Minister Creecy noted a number of requirements that communities entering into Community Forestry Agreements need to adhere to in order to ensure that the forestry resources are sustainably managed, and communities can reap the benefits:
• Traditional councils, on behalf of the communities are expected to manage the community forests sustainably so that they can yield economic, social and environmental benefits.
• An operating company owned by the community must be established to manage and operate the plantations. This will enable transparent procurement processes for strategic partners, adherence to land use regulations and the development of comprehensive management plans.
• The revenue from the plantations should be adequately invested and surplus be distributed equitably for the benefit of the community.
• Changes of land use are not permitted unless approved by the minister responsible for forestry.
Minister Creecy said that more CFAs are set to be concluded in the current financial year, with ongoing assessments of investment proposals from potential partners.

Inkosi Silinga signs the CFA for the Mngomanzi plantation.

New Chairperson leads revamped FSCC board

Leading the drive for transformation of the Forest Sector, Nelly Ndlovu (FSCC chairperson) and Makhosazana Mavimbela (FSCC Executive Director).

The Minister of Forestry, Fisheries, and the Environment, Barbara Creecy, has appointed a new Forest Sector Charter Council board, that will serve for a three-year term. The board is chaired by Ms Nelly Ndlovu, Executive Director of Mondi Zimele, and includes representatives from government, industry, labour and communities.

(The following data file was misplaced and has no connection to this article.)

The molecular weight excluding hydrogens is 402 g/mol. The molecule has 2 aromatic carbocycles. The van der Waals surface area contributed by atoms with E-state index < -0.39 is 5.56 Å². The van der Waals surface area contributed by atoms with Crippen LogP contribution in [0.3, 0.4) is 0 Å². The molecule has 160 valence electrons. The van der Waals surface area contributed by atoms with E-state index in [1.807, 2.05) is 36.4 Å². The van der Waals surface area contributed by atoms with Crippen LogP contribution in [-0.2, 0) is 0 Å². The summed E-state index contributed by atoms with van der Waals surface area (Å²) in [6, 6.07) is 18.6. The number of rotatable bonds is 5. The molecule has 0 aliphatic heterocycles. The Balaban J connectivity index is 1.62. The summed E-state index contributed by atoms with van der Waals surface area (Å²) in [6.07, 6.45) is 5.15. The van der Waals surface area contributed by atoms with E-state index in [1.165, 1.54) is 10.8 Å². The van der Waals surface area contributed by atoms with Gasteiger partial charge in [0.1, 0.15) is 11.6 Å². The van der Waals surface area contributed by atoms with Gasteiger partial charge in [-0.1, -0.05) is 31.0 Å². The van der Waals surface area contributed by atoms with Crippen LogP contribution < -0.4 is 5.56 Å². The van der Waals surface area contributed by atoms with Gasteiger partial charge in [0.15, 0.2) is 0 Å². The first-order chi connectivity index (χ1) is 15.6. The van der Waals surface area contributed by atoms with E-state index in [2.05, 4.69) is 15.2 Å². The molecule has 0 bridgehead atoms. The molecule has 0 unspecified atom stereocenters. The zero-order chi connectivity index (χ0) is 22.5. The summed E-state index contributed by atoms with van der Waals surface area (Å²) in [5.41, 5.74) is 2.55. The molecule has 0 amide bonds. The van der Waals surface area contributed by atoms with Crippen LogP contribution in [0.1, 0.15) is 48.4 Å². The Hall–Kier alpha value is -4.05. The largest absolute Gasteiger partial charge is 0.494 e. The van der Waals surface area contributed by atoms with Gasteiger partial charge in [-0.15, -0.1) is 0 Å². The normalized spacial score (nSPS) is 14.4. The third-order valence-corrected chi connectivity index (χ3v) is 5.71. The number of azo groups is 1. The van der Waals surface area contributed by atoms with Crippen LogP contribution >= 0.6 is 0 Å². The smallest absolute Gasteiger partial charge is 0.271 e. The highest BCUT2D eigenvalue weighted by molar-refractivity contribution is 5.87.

This is the third Council board to be appointed since the amalgamation of the Forest Sector Code, now Amended. The Council’s mandate is to encourage, facilitate and support the achievement of B-BBEE targets as set out in the Forest Sector codes, and to monitor and report on the Sector’s transformation progress.

Forest Sector Charter Council Board Members:-

Nelly Ndlovu, Chairperson (Executive Director, Mondi Zimele - Mondi’s enterprise development unit)
Makhosazana Mavimbela - Executive Director, FSCC
Michael Peter (Executive Director, Forestry South Africa)
Dwayne Marx (CEO SA Forestry Contractors’ Association)
Tanucia Coopasamy (Transformation Manager, Mpact Ltd)
Roy Southey (Executive Director, Sawmilling SA)
Lulamile Xate (Chairperson, Cape Pine and MTO Forestry)
Tshepo Makhene (Head of Projects, Southern African Clothing & Textile Workers Union)
Pierre Tullis (Operations Manager, SA Utility Pole Association)